ABC News’ Emily Friedman and Arlette Saenz report:
ORLANDO, Fla. — Whether the booing happened at Thursday’s night’s debate is still a mystery to former Pennsylvania Sen. Rick Santorum.
Asked again about the booing after a question was posed to him by a gay soldier at the Fox News-Google Debate in Orlando, Fla., Santorum insisted that he “didn’t hear” the chants and isn’t even sure what audience members would be booing about.
“I didn’t hear it. I didn’t hear the boos,” Santorum told ABC News. “I heard the question and answered the question, so I’ve heard subsequently that happened. I’ve heard varied reports about whether they were booing the soldier or the policy.”
“I don’t know what they were booing,” he said. “If you can go out and find the people who were booing and find out if they were booing because a man was gay or because of a policy they don’t agree with.”
“You find out why they booed, and I’ll respond to your question,” he added.
But several other presidential candidates told ABC News that they did hear the boos ring through the Orange County Convention Center, chants that were spurred by a question gay soldier Stephen Hill asked about the “Don’t Ask, Don’t Tell” policy.
Hill asked, “In 2010, when I was deployed to Iraq, I had to lie about who I was, because I’m a gay soldier, and I didn’t want to lose my job,” said Stephen Hill, whose image was projected on a large TV screen in the debate hall. “My question is, under one of your presidencies, do you intend to circumvent the progress that’s been made for gay and lesbian soldiers in the military?”
Former Utah Gov. Jon Huntsman told ABC News that it was “totally unfortunate and unnecessary when someone in uniform asks a question of a panelist in this case, the first response should be thanking the soldier for his or her service.”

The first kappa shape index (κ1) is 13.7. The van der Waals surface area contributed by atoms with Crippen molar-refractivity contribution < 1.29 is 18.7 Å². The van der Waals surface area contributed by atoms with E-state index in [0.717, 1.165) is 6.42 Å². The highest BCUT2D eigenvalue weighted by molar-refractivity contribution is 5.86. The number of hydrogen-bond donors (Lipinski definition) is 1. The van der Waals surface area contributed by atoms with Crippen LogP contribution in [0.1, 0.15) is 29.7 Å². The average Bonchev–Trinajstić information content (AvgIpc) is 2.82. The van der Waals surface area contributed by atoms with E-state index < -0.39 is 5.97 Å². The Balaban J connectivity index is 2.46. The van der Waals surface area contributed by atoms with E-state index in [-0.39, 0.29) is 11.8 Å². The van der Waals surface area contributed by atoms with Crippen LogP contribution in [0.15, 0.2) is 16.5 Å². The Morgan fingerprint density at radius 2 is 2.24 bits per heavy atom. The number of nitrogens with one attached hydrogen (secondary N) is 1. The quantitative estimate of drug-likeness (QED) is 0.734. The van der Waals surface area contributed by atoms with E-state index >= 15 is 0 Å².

“We all wear the same uniform in America. We all salute the same flag I have two boys starting their journey in the U.S military. We should take more time to thank them for their services as opposed to finding differences based on background or orientation,” said Huntsman.
Former New Mexico Gov. Gary Johnson said he was embarrassed.
“That’s not the Republican Party that I belong to,” said Johnson. “I’m embarrassed by someone who serves in the military and can’t express their sexuality. I am representing the Republican Party that is tolerant. And to me that shows an intolerance that I’m not a part of in any way whatsoever. ”
Johnson added that he could hear the boos from the stage and believes that the other candidates – despite Santorum’s denial – could as well.
Businessman Herman Cain declined to go into detail about the incident saying only, “If you don’t have time to explain your whole position on that, you can very easily be taken out of context so I don’t even want to comment on that.”
Rep. Michele Bachmann’s spokeswoman Alice Stewart said in an email to ABC News, “There was booing and cheering throughout the debate – Michele didn’t comment on any of it.”
Former House Speaker Newt Gingrich also declined to comment, and Ron Paul’s campaign did not immediately respond to a request for comment.
Spokespeople from Gov. Mitt Romney’s campaign did not return requests for comment, and Texas Gov. Rick Perry’s campaign had no comment either.
ABC News’ Matt Jaffe, Susan Archer, Sarah Kunin and Jason Volack contributed to this report.